Playing on what the Inquirer described on December 26 as “a field of water and mud,” the Allied Leaguers, their numbers filled out by the loan of two Blue Mountain League players, were resoundingly defeated, 7-0.

Hibs and Viscose draw again in National Challenge Cup play

Before their second round 2-2 draw on December 11, Hibernians, who played in the city’s professional American League, had crushed Allied American first division side Peabody 15-0 in the first round of play, while Marcus Hook’s Viscose team had edged Allied American first division rivals Putnam, 2-1. The teams were not originally scheduled to meet on Christmas Day to resolve the second round draw but bad weather meant the replay scheduled for December 18 had to be postponed.

As it turned out, the Christmas Day meeting was a back and forth affair. Viscose inside left J. Doherty opened the scoring in the first half, with Hibs center forward Gallagher equalizing soon after. Dougherty then tallied again only for inside right Barrett to score for Hibernian to level the scoreline. Viscose outside right A. Doherty tallied before the half to give the visitors a 3-2 lead.

After the start of the second half, it was the turn of inside left Robinson to level the score, which stood at 3-3 after the expiration of regular time. Two extra time periods of 15 minutes were played but neither team was able to find the back of the net.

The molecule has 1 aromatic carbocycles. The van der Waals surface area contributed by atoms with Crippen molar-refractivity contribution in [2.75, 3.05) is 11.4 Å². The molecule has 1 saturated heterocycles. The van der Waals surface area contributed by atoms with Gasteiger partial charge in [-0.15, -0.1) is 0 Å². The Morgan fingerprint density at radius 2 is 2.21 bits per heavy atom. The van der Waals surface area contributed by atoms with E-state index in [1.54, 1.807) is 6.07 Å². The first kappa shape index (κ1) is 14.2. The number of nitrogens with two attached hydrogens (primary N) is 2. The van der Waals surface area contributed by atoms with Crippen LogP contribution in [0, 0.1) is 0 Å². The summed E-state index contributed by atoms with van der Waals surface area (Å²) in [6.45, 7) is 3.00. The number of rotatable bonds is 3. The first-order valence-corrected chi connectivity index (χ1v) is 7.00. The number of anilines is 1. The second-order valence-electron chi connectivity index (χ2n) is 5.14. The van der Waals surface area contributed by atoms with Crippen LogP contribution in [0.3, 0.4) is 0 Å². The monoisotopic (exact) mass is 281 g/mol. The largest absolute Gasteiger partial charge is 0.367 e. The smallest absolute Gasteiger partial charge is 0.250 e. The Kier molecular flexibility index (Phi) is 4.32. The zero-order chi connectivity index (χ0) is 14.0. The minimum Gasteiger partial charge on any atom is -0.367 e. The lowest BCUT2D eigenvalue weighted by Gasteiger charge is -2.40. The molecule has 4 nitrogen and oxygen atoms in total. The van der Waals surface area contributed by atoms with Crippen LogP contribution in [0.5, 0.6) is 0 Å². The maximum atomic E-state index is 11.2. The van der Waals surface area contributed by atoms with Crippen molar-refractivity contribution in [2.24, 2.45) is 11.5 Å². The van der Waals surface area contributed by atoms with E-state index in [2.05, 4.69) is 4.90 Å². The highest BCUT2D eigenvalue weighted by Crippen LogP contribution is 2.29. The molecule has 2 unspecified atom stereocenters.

The teams would meet again on New Year’s Day.

Bethlehem downs Disston to advance to third round of National Challenge Cup
BSFC-Disstons Xmas 1915 cropped

From the Philadelphia Inquirer, December 26, 1915

The path of American League rivals Bethlehem and Disston to the second round of the National Challenge Cup had been an easy one, with Bethlehem defeating Blue Mountain League side Bethlehem East Ends 9-0 in the first round, and Disston topping Allied first division side Wanderers, 3-0. The two teams drew 1-1 after extra time in their first second round meeting on December 11 and, as had been the case with Hibernian-Viscose, their scheduled replay on December 18 was postponed due to bad weather.

When the teams met on Christmas Day, Bethlehem opened the scoring ten minutes into the first half following a breakaway down the right wing, the Inquirer reporting, “Butler and MacDonald taking the ball nearly half the length of the field before the almost hairless Pepper scored with a splendid shot.” The visitors scored a second goal soon after, one that was “the result of of a well-finished movement which came from ‘Whitey’ Fleming, who crossed the ball right into the goal mouth for Butler to have his name engraved on the scoresheet.” In the second half, Bethlehem made it 3-0, although the Inquirer reported the goal “should never been allowed, for Brown, before receiving the ball from Pearce, was in an off-side position.”

The Inquirer described the game as “one of the poorest played games of the season,” adding, “Although the steel workers won by such a big margin there was not that much difference in the run of the game for Disstons had just as much of the play as their opponents, but failed to make the most of their opportunities, while on the other hand, Bethlehem produced the more finished soccer and also had the punch at the psychological moment, which accounted for them winning by such a large score.” Regardless, Bethlehem advanced to the third round where they would meet the winner of the Hibernian-Viscose second round pairing.